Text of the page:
Are we right to relegate arts to the confines of luxury? We’ve all heard the criticisms. Why should your child be spending time learning how to paint, sing, dance or act when they could be utilising that time to learn multiplication or read and write?
Further down the line, how will having learned to read music and play an instrument, act in plays and paint help your child achieve in school and eventually go on to university and secure a good job? Armed with an ever-expanding arsenal of evidence, international schools are leading the artistic charge with their deeply rich fine arts programmes.
The Value of an Arts Education
Many of the popular criticisms that the arts receive are unfairly perpetuated without close examination. Take the commonly-levied critique that the arts distract students from learning more necessary skills like mathematics, reading comprehension or memorisation of scientific facts. The reasoning behind this line of argument tends to revolve around an idea of finite resources, both that of the intellect of children and hours in a day, and the urgency of teaching necessary skills over luxury ones.
But the Head of Performing Arts at elc International School Sungai Buloh Campus, Mr. Martin, argues otherwise, stating that, “Sound (music), movement (dance/ drama), and visuals (art), just like the sense of smell, help to build memory. Show me a children’s television programme that doesn’t have these elements. At the very least, there is a theme song – one you can remember 10, 20, or 30 years later. The arts help us to learn and, on a physiological level, create necessary connections between the synapses in our brains.”
So, quite the opposite from what you might expect; rather than distracting children from classically core subjects, education in the arts can help strengthen those connections and improve your child’s recall even outside the arts. It’s not just a hunch any more, either; contained in a report compiled by the USA’s National Assembly of State Arts Agencies called “Critical Evidence: How the Arts Benefit Student Achievement” is a host of empirical evidence supporting these claims, including that education in the arts improves attainment in mathematics and literacy.
Engaged children are more likely to absorb information than disengaged ones. Do you remember zoning out during a long and dull lecture at school? Education in the arts can help to involve more at-risk children with concentration problems or other issues as it cuts through classic delineations between the top and the bottom of the class with its demand for creativity and out-of-the-box thinking, making it able to reach children of all academic levels.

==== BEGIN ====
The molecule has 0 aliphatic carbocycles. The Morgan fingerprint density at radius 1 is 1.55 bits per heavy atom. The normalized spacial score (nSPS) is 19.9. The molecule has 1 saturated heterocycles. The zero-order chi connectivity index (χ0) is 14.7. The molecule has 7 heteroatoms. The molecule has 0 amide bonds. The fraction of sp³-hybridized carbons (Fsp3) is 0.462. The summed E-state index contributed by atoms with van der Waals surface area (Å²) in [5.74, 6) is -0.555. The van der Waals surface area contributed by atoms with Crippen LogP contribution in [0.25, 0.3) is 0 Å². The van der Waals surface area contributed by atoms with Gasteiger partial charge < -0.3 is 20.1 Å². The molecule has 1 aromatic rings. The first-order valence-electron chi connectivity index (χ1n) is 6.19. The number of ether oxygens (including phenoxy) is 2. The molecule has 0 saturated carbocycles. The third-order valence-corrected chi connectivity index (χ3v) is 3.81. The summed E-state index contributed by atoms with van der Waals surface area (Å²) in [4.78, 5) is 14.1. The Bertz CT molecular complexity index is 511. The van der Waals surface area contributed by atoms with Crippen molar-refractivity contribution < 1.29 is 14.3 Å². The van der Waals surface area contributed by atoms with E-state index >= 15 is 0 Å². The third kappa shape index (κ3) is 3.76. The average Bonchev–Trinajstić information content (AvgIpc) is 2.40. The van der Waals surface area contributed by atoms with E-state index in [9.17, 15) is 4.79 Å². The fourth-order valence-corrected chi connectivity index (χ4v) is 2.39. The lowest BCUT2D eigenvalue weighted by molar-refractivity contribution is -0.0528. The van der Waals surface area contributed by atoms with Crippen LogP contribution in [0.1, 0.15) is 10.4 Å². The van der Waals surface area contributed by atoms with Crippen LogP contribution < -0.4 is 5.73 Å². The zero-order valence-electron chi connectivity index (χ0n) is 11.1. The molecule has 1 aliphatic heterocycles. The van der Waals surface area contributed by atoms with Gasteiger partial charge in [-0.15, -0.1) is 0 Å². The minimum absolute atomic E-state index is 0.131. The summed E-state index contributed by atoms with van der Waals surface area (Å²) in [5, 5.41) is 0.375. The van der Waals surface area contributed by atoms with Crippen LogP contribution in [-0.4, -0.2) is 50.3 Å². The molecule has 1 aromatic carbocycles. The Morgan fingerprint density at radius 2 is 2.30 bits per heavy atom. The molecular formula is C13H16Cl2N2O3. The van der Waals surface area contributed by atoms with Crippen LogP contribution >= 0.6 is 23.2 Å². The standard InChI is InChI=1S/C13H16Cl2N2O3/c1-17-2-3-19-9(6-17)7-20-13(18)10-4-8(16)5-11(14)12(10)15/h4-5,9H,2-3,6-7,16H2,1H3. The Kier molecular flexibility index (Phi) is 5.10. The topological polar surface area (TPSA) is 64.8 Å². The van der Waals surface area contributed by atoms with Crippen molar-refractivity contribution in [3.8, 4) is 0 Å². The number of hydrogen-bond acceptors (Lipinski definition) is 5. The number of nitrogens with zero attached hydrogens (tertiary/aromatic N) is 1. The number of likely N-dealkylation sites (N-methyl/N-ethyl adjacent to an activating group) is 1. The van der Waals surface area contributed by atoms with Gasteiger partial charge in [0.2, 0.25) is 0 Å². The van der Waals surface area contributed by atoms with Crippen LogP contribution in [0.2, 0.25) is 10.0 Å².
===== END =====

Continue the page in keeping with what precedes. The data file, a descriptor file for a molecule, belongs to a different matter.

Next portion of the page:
Director of Music at Malborough College Malaysia, Geraint Watkins, told us, “At Marlborough, we are firm believers that music is an important aspect of any young person’s upbringing. It is an activity and academic subject that can stimulate creativity and inspire passion. It demonstrates intellectual competence, independent thinking and, in many cases, a desire for integration with others through ensemble participation.”
His point about stimulating creativity and inspiring passion is just what engaging otherwise flagging children is about. And more and more, universities and employers are seeking creative thinkers to engage with and solve complex problems, so exposing children from an early age to the creativity the fine arts invokes is vital in equipping them with the skills to fulfill this demand.
But the value of a strong education in the arts goes far beyond its utility in providing benefits outside of itself. While it’s certainly reassuring to know your child won’t sacrifice their test scores by learning artistic skills, we don’t learn about arts to recall our times tables quicker or because they make us more employable. There is a value to arts in and of itself as it connects children to fundamental aspects of the human experience: creativity, imagination, passion and much more.
If you don’t want to hear it just from the arts teachers, Campus Principal of Tenby Schools Setia Eco Park, Mr. Andrew Auster also agrees with this outlook, saying, “The Tenby vision is a United World at Peace; through Education. One of the most powerful unifying forces is music, which can touch the heart and soul.”
What Principal Auster says reflects the fundamental value of arts education, which should inspire us all to collectively fight for its fair representation in schools. Think about the movies you watch or the music you listen to, the paintings you admire or even the buildings you walk by every day. These are the imaginings of creative minds who we can either stifle or support from the moment they walk into a school building. We have a precious opportunity we can’t waste and must cultivate, not cripple creativity and its artistic offspring.
International Schools in Malaysia and the Arts
So how are international schools in Malaysia enriching their curriculum with the arts? What programmes, activities and initiatives are they implementing to further the teaching and learning of the arts in their schools? Given what we’ve discussed about the value of arts education, it’s encouraging to discover that across the board, international schools are recognising its value and engaging their students across a number of artistic platforms.